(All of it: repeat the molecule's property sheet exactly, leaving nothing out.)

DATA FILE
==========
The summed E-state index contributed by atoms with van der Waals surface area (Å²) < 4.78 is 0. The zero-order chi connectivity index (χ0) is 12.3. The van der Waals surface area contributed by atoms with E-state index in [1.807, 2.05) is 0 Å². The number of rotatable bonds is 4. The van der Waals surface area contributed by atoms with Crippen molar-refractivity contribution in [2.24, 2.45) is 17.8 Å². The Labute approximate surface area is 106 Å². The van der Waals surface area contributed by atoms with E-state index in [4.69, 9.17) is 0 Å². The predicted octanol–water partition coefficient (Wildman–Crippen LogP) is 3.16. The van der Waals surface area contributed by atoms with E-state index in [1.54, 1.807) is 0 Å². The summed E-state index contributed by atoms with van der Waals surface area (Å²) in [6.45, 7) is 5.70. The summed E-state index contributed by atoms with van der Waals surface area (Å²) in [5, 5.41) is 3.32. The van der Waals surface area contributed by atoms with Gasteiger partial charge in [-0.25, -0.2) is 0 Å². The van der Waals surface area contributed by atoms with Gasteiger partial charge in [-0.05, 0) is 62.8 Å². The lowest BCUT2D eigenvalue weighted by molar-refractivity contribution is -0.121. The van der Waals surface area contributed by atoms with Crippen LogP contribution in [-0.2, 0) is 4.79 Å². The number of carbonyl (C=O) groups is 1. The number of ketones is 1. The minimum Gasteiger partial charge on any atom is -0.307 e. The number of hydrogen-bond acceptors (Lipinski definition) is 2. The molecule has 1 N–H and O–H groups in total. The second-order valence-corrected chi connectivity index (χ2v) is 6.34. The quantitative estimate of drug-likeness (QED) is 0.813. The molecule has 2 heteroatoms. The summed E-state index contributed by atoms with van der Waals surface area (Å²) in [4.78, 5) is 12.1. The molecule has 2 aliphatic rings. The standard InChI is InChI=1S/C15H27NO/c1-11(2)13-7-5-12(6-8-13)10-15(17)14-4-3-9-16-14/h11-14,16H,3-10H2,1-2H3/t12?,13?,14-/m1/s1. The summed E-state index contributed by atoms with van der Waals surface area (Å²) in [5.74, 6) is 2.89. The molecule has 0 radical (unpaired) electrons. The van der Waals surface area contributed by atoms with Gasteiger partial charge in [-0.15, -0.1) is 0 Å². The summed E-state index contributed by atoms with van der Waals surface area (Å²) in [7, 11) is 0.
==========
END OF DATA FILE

The summed E-state index contributed by atoms with van der Waals surface area (Å²) < 4.78 is 0. The zero-order chi connectivity index (χ0) is 12.3. The van der Waals surface area contributed by atoms with E-state index in [1.807, 2.05) is 0 Å². The number of rotatable bonds is 4. The van der Waals surface area contributed by atoms with Crippen molar-refractivity contribution in [2.24, 2.45) is 17.8 Å². The Labute approximate surface area is 106 Å². The van der Waals surface area contributed by atoms with E-state index in [4.69, 9.17) is 0 Å². The predicted octanol–water partition coefficient (Wildman–Crippen LogP) is 3.16. The van der Waals surface area contributed by atoms with E-state index in [1.54, 1.807) is 0 Å². The summed E-state index contributed by atoms with van der Waals surface area (Å²) in [6.45, 7) is 5.70. The summed E-state index contributed by atoms with van der Waals surface area (Å²) in [5, 5.41) is 3.32. The van der Waals surface area contributed by atoms with Gasteiger partial charge in [-0.25, -0.2) is 0 Å². The van der Waals surface area contributed by atoms with Gasteiger partial charge in [-0.05, 0) is 62.8 Å². The lowest BCUT2D eigenvalue weighted by molar-refractivity contribution is -0.121. The van der Waals surface area contributed by atoms with Crippen LogP contribution in [-0.2, 0) is 4.79 Å². The number of carbonyl (C=O) groups is 1. The number of ketones is 1. The minimum Gasteiger partial charge on any atom is -0.307 e. The number of hydrogen-bond acceptors (Lipinski definition) is 2. The molecule has 1 N–H and O–H groups in total. The second-order valence-corrected chi connectivity index (χ2v) is 6.34. The quantitative estimate of drug-likeness (QED) is 0.813. The molecule has 2 heteroatoms. The summed E-state index contributed by atoms with van der Waals surface area (Å²) in [4.78, 5) is 12.1. The molecule has 2 aliphatic rings. The standard InChI is InChI=1S/C15H27NO/c1-11(2)13-7-5-12(6-8-13)10-15(17)14-4-3-9-16-14/h11-14,16H,3-10H2,1-2H3/t12?,13?,14-/m1/s1. The summed E-state index contributed by atoms with van der Waals surface area (Å²) in [5.74, 6) is 2.89. The molecule has 0 radical (unpaired) electrons. The van der Waals surface area contributed by atoms with Gasteiger partial charge in [-0.15, -0.1) is 0 Å². The summed E-state index contributed by atoms with van der Waals surface area (Å²) in [7, 11) is 0.